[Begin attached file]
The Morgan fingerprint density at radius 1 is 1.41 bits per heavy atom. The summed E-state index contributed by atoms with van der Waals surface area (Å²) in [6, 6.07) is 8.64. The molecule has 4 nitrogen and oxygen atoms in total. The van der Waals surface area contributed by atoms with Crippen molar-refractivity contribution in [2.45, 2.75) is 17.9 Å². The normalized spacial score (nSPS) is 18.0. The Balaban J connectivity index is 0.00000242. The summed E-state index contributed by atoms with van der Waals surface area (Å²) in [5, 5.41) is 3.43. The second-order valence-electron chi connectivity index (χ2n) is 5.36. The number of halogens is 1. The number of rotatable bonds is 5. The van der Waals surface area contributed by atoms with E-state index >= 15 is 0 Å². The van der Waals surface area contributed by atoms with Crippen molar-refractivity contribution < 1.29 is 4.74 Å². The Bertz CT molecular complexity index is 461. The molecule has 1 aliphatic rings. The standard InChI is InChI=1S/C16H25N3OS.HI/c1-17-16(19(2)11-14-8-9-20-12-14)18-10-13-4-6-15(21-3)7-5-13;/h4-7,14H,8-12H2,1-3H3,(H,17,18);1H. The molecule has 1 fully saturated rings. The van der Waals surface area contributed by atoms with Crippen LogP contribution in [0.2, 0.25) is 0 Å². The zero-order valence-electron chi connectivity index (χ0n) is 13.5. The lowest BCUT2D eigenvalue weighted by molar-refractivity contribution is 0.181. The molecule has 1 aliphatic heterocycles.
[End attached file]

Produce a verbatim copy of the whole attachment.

The Morgan fingerprint density at radius 1 is 1.41 bits per heavy atom. The summed E-state index contributed by atoms with van der Waals surface area (Å²) in [6, 6.07) is 8.64. The molecule has 4 nitrogen and oxygen atoms in total. The van der Waals surface area contributed by atoms with Crippen molar-refractivity contribution in [2.45, 2.75) is 17.9 Å². The normalized spacial score (nSPS) is 18.0. The Balaban J connectivity index is 0.00000242. The summed E-state index contributed by atoms with van der Waals surface area (Å²) in [5, 5.41) is 3.43. The second-order valence-electron chi connectivity index (χ2n) is 5.36. The number of halogens is 1. The number of rotatable bonds is 5. The van der Waals surface area contributed by atoms with E-state index >= 15 is 0 Å². The van der Waals surface area contributed by atoms with Crippen molar-refractivity contribution < 1.29 is 4.74 Å². The Bertz CT molecular complexity index is 461. The molecule has 1 aliphatic rings. The standard InChI is InChI=1S/C16H25N3OS.HI/c1-17-16(19(2)11-14-8-9-20-12-14)18-10-13-4-6-15(21-3)7-5-13;/h4-7,14H,8-12H2,1-3H3,(H,17,18);1H. The molecule has 1 fully saturated rings. The van der Waals surface area contributed by atoms with Crippen LogP contribution in [0.2, 0.25) is 0 Å². The zero-order valence-electron chi connectivity index (χ0n) is 13.5. The lowest BCUT2D eigenvalue weighted by molar-refractivity contribution is 0.181. The molecule has 1 aliphatic heterocycles.